Discourse 48: The Eighteenth Chapter Begins – Renunciation, and Types of Action
We now come to the final chapter of the Bhagavadgita, the Eighteenth Chapter. It is the longest chapter in the Gita, in which we have practically a summing up of all the principles that were discussed in the earlier chapters. All things—whatever has been touched upon in the earlier chapters, from the First onwards to the Seventeenth—are brought together by the Teacher into a brief focusing of attention. Very interesting and very comprehensive is this teaching in the Eighteenth Chapter.
Here, Arjuna raises a question. The whole of the Bhagavadgita seems to be somehow or other centred round the principle of renunciation, abandonment of the fruit of action, for the purpose of attaining perfection. The terms ‘sannyasa’ and ‘tyaga’, meaning thereby abandonment or relinquishing, are used frequently in the Gita. Tyaga is abandoning; sannyasa is relinquishing.
Now, what is it that we abandon, and what is it that we relinquish? The word ‘sannyasa’ suggests renunciation, but it does not suggest what should be renounced. Here is the difficulty before all Sannyasins. They know very well that when they take to Sannyasa, something has to be renounced, because the very word ‘sannyasa’ means renunciation; but what are they to renounce? Generally they renounce their old clothes and put on new clothes, or they renounce their land and property, their family, etc., if that could be possible.
Actually, according to the Bhagavadgita at least, such a kind of relinquishment cannot be regarded as Sannyasa. This is because a person may be physically away from the object of attraction and attachment, but physical distance from the object of attachment does not necessarily mean absence of attachment. Sannyasins may, even after entering into the holy order, keep in their minds the memory of large estates of land that they had, etc. Renunciation is a difficult thing to understand; and so is the case with tyaga, or abandonment.
Because of this difficulty, Arjuna puts a question. Saṁnyāsasya mahābāho tattvam icchāmi veditum, tyāgasya ca hṛṣīkeśa pṛthak keśiniṣῡdana (18.1): “O Lord! I want to know the real meaning of sannyasa, and I also want to know the real meaning of tyaga. Clearly explain to me what is sannyasa, what is tyaga.”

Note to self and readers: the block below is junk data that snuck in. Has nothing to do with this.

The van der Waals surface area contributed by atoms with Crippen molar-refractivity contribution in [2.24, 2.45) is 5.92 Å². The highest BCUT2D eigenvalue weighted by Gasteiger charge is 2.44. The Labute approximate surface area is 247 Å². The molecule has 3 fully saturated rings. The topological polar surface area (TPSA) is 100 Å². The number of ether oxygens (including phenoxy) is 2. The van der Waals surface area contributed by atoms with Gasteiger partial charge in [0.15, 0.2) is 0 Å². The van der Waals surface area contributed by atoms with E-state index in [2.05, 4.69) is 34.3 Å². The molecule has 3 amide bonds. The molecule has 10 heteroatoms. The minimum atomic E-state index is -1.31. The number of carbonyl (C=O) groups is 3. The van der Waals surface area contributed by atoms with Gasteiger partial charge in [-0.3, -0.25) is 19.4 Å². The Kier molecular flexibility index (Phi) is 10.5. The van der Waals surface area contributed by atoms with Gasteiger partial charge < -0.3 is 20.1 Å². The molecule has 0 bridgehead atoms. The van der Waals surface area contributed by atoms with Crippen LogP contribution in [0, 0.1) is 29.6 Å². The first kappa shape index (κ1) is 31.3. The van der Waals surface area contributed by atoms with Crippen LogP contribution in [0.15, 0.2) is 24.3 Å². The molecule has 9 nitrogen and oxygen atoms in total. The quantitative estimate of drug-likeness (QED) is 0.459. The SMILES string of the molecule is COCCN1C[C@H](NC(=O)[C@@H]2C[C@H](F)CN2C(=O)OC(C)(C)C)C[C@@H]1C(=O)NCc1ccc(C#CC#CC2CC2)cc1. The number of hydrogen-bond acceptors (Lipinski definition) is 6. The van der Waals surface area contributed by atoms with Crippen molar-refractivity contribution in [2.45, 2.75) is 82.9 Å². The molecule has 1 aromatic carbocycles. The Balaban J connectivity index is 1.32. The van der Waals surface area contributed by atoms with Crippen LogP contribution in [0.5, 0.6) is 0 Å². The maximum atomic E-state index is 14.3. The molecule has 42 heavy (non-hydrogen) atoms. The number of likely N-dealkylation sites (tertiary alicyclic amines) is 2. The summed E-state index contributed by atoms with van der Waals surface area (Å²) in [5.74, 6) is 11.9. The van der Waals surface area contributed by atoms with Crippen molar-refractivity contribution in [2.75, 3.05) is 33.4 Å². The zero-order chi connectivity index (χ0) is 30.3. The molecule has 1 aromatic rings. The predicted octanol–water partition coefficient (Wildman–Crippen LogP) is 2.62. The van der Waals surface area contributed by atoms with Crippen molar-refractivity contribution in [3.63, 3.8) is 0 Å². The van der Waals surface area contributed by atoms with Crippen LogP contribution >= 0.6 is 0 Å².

Na hy asaṁnyastasaṁkalpo yogī bhavati kaścana (6.2) is mentioned in the Sixth Chapter. Nobody can be a sannyasin who has not renounced thoughts, determinations, in respect of anything that is to take place in the future. The contemplation of the achievement of something that is to take place in the future is called volition, and anyone who has not renounced volition, or will, cannot be a sannyasin.
Śrībhagavān uvāca: kāmyānāṁ karmaṇāṁ nyāsaṁ saṁnyāsaṁ kavayo, viduḥ sarvakarmaphalatyāgaṁ prāhus tyāgaṁ vicakṣaṇāḥ (18.2). Here the Lord says sannyasa is that kind of behaviour by which the actions that are connected with desire of some kind or the other are abandoned. A person may be said to be in a state of sannyasa the moment that actions which are motivated by desire are abandoned. That is to say, sannyasa does not mean abandonment of action as such. It means kāmyānāṁ karmaṇāṁ nyāsaṁ: abandonment of actions which are connected with a desire of some kind. If we can think of an action without any desire attached to it, that is a different matter. It is up to us to imagine if such an action is possible at all: an action with which no desire is associated, and from which we expect nothing.
Here, the reference is to another kind of action. Action which is charged with a motive, any kind of motivated action, is kamya karma; and the abandoning of kamya karma, or motivated action, is sannyasa. This is the definition of sannyasa given by great ancient learned ones, called kavis—saṁnyāsaṁ kavayo viduḥ.